by Ellie Nelson
Teenage-audience directed books sometimes have an atmosphere which doesn’t feel genuine, probably because most of them follow a simple plot-line of boy meets girl. As cliche as it is, this theme is not unrealistic, yet it seems that authors struggle to make their stories feel real. Part of this is probably because their readers can relate a little too well to the characters’ experiences, and it is because of this common struggle that I was surprised at how blatantly honest Curtis Sittenfeld illustrated the life of Lee Fiora in Prep.
Lee isn’t exactly a likable character. She did and thought things that I was fully unsupportive of and at times I despised her for it. The fact that I kept reading, despite my lack of sympathy for Lee, was because she reminded me of things in myself and in other people that I don’t acknowledge regularly. She reminded me of how many mistakes people make, how much people despise even themselves at times, and how none of this needs to be dramatized by a catastrophic plot but simply by revealing the true nature of how people assess their own lives.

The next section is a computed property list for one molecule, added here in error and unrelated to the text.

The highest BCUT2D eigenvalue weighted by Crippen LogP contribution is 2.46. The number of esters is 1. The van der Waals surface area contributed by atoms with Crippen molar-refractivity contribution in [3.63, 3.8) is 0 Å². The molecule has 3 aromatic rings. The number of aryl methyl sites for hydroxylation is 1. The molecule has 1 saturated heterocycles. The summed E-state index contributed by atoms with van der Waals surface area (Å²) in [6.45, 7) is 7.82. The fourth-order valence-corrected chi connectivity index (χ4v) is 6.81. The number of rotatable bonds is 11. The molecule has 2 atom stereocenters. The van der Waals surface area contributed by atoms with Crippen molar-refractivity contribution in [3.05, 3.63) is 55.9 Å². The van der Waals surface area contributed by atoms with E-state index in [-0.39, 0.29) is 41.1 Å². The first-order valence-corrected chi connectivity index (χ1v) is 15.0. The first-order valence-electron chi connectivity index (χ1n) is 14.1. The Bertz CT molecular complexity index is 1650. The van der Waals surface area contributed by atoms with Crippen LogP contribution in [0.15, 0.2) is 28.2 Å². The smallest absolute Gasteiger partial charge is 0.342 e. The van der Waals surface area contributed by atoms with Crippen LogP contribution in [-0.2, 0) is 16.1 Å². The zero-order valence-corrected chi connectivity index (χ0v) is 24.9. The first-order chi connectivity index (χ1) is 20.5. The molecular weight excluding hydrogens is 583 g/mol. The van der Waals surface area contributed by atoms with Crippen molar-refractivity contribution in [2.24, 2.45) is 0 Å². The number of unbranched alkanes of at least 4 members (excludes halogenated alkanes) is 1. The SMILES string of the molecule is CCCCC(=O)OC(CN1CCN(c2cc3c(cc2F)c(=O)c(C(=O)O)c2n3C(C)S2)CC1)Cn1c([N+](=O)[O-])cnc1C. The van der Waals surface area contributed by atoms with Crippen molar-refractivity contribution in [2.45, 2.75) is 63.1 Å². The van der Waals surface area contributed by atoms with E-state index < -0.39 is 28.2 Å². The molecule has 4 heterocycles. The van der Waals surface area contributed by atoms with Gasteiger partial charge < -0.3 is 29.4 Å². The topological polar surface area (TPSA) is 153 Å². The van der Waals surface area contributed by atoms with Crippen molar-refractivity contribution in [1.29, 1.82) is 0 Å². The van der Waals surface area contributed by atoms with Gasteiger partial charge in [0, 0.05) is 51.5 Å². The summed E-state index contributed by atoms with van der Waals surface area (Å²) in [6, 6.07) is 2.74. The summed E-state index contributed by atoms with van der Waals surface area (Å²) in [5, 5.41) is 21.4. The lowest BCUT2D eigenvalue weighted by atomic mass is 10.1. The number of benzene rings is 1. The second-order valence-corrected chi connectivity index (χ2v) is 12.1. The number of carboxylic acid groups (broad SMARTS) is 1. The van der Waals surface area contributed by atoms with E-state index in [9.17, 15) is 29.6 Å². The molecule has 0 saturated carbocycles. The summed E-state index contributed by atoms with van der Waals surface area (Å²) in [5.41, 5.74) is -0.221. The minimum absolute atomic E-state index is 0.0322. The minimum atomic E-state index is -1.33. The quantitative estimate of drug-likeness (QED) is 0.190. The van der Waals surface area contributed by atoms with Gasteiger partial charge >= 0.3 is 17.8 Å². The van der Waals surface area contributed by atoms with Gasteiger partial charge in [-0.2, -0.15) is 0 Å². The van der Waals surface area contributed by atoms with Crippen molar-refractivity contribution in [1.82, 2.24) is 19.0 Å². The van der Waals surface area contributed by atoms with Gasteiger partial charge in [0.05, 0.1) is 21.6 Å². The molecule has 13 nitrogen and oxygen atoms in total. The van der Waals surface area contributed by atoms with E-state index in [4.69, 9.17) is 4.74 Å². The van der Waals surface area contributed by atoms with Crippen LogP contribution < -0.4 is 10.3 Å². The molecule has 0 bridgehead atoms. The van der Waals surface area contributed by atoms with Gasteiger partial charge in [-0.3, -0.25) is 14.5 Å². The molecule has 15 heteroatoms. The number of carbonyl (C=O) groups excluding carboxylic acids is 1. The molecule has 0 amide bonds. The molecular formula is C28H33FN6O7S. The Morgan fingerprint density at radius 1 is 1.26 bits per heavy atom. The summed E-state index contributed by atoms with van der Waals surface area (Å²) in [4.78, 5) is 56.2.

The book also offered an alternative perspective to the first person teenage girl through the view of an adult Lee Fiora. More more depth and meaning was added to what might have been considered insignificant teenage feelings. I was able to see how these decisions shaped her as a person, not just as a fictional character whose story was being told in a linear timeline.
This isn’t an easy book to read, it’s long and it certainly isn’t suspenseful or a page turner, but if you are looking for a book with insight and relateable themes that aren’t romanticized, I would highly suggest this one.